The Hattiesburg Zoo has recently welcomed two new members into its family: the Sumatran tiger brothers Kuasa and Cinta.
Rick Taylor, executive director of the Hattiesburg Convention Commission, said the zoo has had a long history of showcasing tigers as one of its primary exhibits. The tiger is even the logo animal for the zoo. When the two Sumatran tigers could no longer remain at the Los Angeles Zoo where they were born, the decision was made for them to reside in the Hattiesburg Zoo.
“With the construction of the new tiger holding building, we are able to participate more in the conservation of endangered species such as the Sumatran Tiger,” Taylor said. “Our record of great animal care made us attractive to the (Los Angeles) Zoo who asked if we could care for the male tiger brothers, Cinta and Kuasa, who had grown too (old) to remain in the tiger family unit at the (Los Angeles) Zoo. We had the facility, the capable staff and the desire.”
The new additions to the tiger exhibit hold a lot of significance for the zoo as a safe habitat for endangered species. “It continues with our tradition of providing our community and our state an opportunity to view and learn about the many interesting animals found on planet Earth,” Taylor said. “It also helps, through conservation, to preserve this very unique species.”
Many zoogoers have been asking about the fate of the Siberian tiger named Tigger that once dominated the tiger exhibit at the zoo. Taylor assures patrons that Tigger will remain at the zoo and will still be a part of the exhibit, though she will be kept in another area, as Kuasa and Cinta are a bit too rambunctious to be penned with the elderly tiger.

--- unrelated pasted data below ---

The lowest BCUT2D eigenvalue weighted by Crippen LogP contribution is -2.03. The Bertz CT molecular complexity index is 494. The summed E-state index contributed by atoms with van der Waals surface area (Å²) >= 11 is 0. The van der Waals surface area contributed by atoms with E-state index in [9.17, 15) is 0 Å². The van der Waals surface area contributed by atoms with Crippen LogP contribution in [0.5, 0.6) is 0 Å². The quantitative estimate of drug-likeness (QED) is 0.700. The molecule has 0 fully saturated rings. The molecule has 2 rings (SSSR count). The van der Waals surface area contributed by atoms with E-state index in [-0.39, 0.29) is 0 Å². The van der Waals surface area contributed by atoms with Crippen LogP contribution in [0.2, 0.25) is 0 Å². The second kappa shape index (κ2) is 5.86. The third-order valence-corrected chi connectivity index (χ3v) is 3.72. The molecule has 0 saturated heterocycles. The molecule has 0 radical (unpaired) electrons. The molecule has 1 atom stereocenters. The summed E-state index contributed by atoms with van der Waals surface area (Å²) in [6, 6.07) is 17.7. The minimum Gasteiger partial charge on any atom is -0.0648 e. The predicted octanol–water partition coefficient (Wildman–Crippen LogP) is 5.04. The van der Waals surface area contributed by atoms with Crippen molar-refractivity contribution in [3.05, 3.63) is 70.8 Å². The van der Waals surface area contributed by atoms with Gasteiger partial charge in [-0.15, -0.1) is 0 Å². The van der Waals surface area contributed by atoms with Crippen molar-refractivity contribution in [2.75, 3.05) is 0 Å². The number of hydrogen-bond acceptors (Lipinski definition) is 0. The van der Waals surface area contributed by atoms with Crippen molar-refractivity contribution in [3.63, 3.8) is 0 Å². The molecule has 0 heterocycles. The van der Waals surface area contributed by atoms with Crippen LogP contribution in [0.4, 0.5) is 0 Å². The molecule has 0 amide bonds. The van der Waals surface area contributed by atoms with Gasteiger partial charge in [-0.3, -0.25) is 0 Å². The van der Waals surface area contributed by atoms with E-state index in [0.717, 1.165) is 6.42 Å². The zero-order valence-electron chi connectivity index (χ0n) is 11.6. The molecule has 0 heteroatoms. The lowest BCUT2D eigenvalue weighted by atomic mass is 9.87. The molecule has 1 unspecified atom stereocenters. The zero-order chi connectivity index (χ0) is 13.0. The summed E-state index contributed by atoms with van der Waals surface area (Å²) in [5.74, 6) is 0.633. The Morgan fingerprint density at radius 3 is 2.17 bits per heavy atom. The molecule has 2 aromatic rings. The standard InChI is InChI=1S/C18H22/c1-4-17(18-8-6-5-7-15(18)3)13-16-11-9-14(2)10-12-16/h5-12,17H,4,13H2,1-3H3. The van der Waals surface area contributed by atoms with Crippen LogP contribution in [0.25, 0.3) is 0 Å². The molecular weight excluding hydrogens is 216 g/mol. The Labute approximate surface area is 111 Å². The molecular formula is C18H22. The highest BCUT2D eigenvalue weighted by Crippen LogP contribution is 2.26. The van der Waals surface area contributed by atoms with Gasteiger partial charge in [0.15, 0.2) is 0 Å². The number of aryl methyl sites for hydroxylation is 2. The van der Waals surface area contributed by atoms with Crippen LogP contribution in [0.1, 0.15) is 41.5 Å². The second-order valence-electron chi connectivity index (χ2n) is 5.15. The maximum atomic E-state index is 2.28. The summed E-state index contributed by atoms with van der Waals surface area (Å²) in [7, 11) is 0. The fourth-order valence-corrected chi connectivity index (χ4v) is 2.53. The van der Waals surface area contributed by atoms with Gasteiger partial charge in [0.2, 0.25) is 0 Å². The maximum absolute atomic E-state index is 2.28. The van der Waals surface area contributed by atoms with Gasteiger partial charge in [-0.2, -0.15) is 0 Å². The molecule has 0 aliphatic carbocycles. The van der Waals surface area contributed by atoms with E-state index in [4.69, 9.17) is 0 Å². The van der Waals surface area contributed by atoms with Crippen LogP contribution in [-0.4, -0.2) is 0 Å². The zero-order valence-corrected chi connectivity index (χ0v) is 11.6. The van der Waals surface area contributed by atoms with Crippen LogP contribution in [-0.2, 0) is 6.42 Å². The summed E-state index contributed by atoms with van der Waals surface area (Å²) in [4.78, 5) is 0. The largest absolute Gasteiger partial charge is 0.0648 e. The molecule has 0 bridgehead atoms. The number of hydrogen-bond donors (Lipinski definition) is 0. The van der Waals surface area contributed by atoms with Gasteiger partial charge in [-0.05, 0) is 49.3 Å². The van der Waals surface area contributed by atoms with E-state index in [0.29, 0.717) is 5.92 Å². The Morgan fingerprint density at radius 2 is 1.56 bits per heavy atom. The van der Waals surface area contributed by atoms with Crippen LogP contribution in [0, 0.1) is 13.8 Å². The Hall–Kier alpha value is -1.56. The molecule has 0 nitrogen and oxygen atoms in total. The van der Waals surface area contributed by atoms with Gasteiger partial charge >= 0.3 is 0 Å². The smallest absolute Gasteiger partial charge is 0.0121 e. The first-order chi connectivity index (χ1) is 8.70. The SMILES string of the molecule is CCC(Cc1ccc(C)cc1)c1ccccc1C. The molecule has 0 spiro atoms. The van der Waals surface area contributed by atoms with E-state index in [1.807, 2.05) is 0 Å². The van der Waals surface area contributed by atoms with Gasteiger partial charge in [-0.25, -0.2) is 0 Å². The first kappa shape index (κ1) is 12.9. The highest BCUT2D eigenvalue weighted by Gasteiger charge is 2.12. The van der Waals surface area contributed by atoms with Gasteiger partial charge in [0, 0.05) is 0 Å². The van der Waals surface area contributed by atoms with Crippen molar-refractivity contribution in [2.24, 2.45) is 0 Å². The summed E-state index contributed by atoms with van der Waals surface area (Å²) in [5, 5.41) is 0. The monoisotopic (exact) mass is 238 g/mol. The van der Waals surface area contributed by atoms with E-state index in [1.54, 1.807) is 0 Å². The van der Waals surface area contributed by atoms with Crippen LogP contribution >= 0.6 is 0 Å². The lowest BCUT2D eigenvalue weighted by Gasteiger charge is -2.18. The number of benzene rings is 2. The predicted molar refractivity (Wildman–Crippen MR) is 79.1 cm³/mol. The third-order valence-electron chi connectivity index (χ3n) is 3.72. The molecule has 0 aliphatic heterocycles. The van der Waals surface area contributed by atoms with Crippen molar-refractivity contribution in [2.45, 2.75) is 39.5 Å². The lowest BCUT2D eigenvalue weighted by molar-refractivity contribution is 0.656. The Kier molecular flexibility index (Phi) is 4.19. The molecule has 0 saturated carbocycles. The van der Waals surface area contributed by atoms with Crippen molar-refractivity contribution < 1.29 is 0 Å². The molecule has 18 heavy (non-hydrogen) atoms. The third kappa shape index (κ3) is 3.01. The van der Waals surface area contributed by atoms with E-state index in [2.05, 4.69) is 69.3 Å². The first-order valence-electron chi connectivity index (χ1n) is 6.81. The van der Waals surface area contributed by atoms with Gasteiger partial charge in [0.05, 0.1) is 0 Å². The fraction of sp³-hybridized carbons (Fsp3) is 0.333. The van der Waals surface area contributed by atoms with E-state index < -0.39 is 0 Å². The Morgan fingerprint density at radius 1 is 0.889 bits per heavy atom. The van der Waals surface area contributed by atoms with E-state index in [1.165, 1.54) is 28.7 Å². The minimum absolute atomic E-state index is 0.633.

Visitors seem to be taking to the new exhibit kindly. “It’s nice to see a little exposure for Hattiesburg,” said Joseph Wambold, a zoo visitor who checked out the new tiger exhibit.
This is not the only expansion in store for the zoo. Coming this April is the addition of the Asbury Discovery Center, the zoo’s new education center.
“While we cannot provide details on this very special building, we are excited to hint that future visitors should gear up for a wild journey through imagination and curiosity,” Taylor said. Taylor and other zoo staff greatly encourage students, faculty and other Hattiesburg residents to visit.
“There is no better place to learn about our big, beautiful world and the exotic animals that make it so interesting than at the Hattiesburg Zoo,” Taylor said. “In addition to an exciting and fun-filled time, visitors will leave with a greater appreciation for the need to protect these wild species for the future.”
Kuasa and Cinta are assimilating into their new home quite nicely and are basking in their fame. Anyone wishing to see the tiger duo can stop by the Hattiesburg zoo anytime from Thursday to Sunday between the hours of 1 and 4 p.m.
For more information about the Hattiesburg Zoo, visit www.zoohattiesburg.com.